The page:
In this atmosphere of uncaring laissez-faire childcare, the other "mother," Isabella, becomes something of a balancing figure, lavishing Camille with motherly attention and forcing Ariane to compensate by at least attempting her own displays of affection and warmth. But the relationship between the real mother and her son is sometimes tainted by a hint of Oedipal feelings, as when Serge finds them cuddling on the staircase and says they look like a pair of "lovebirds." This isn't the only suggestion of incest in the film. Besides the ambiguous relationship between Serge and Hélène (are they related?), the family has an incestual relationship in its past, part of the historical lore passed down through the massive house that Ariane inherited from the generations before her. And this undercurrent finally surfaces in the deeply unsettling ending, in which, after everything has been restored to "normality" and Ariane learns that her husband is returning, she poses for her son's ubiquitous video camera, fluttering her hands seductively through her hair. She's vamping for the camera, and for her husband, and of course for her son as well, and this weird Hollywood starlet moment ends with Ariane staring directly, unnervingly, into the camera.
Ruiz delves into this kind of psychological complexity throughout the film, always leaving things just ambiguous enough to allow for multiple routes through the film's thematic maze. Huppert and Balibar are perfectly cast, the former radiating her usual cool, subdued intensity, and the latter communicating a faintly sinister, manipulative vibe through her all-to-sweet smiles and warm voice. It's a brilliant combination, and the sparks never fail to ignite whenever these two women are on-screen together, even if the overall tone always remains calm and contemplative. There are no fireworks, no histrionics, but the emotion comes across anyway. Their struggle is metaphorically realized within the film by the strategic placement of a drawing of the biblical story of Solomon's judgment, in which the ancient king had to decide which of two competing women was a contested child's true mother. Ruiz takes the time to study the picture, as he does with much of the art strewn throughout the family's mansion, cutting to each of its crucial elements in turn, emphasizing the way the picture echoes the situation within the house.
This drawing remains in the background, and even becomes the subject of a circumspect conversation, during a moody candlelit dinner scene at which Ariane, Isabella, Camille, and Serge form a strange, fractured pseudo-family. This point is underscored by the way Ruiz films the scene, starting at the base of the table with Ariane and Camille to the left and Isabella and Serge to the right, the camera sweeping back and forth so that it angles behind one pair and then the other. This motion calls to mind a scene from earlier in the film, the dinner for Camille's birthday, where Ruiz moved his camera around the dinner table in much the same way (and it's a motion he would repeat around a much more macabre dinner table in his recent masterpiece Ce jour-là). In contrast to the later scene, the birthday party takes place during the day, lit by sunlight rather than candles, and the family pictured is a more conventional one father, mother, son, and late-arriving uncle but not necessarily a happier one. The film is not making, as one would think it might be, the conservative argument that the family unit is broken and traditional families are preferable. It's more like Ruiz is saying that families are broken, period, traditional ones just as much as their more unconventional counterparts. The birthday party, when the family is together, is a miserable scene and not much of a model for a happy childhood. In contrast, the relationship between Isabella and Camille provides more of a model for what familial love might be, but even that turns out to be not quite what it seemed.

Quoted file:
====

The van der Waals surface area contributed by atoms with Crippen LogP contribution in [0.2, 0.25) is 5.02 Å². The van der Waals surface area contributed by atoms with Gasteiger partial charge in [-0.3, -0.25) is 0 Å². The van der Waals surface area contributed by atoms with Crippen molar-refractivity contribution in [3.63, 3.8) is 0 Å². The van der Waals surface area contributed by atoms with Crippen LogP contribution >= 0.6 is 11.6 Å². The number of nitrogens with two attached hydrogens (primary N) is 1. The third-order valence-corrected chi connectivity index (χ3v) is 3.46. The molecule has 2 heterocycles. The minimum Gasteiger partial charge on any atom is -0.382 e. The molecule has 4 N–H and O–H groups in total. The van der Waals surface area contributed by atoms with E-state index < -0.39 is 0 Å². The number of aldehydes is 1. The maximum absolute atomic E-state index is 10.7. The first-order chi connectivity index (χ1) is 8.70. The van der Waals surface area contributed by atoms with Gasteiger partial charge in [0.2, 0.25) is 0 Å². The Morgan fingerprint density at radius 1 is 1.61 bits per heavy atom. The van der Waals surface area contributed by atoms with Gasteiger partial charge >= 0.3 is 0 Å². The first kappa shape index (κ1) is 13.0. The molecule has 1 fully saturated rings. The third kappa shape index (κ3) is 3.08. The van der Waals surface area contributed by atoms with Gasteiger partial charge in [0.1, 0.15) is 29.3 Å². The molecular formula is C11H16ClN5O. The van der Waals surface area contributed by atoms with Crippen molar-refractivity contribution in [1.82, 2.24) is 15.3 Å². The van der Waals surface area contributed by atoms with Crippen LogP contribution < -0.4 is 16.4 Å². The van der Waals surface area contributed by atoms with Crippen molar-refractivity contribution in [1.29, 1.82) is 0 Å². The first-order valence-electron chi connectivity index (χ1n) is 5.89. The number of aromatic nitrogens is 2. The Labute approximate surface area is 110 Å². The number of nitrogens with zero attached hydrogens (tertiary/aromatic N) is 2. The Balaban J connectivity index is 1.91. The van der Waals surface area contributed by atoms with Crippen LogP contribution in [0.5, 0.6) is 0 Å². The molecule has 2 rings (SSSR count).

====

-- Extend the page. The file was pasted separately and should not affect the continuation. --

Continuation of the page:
Such deceptive surfaces are the true core and nature of Comédie de l'innocence, so much so that Ruiz even explicitly makes the truthful/deceptive dialectical nature of filmic images themselves a subject of the film. Camille is constantly walking around with a video camera, using it to document everything he sees. His filming habit at times elicits very different reactions from his mother, who is in one scene driven to tears as he spirals impassively around her with the camera in hand, and in another scene flirts and primps for the camera's steady gaze. The cinema, for Ruiz, is an impassive filter for emotions, equally capable of delighting or upsetting, and often in his films doing both at once. Camille later edits the footage he captures into expressive montages which heavily filter, distort, and process the imagery into a near-abstract blur of sensations, colors, and fragmented images. But these abstract video works later prove to reveal some essential truths about Camille and Isabella. For Ruiz, film tells the essential truth even when it lies by distorting, warping, or exaggerating reality, a maxim that certainly applies to his own films.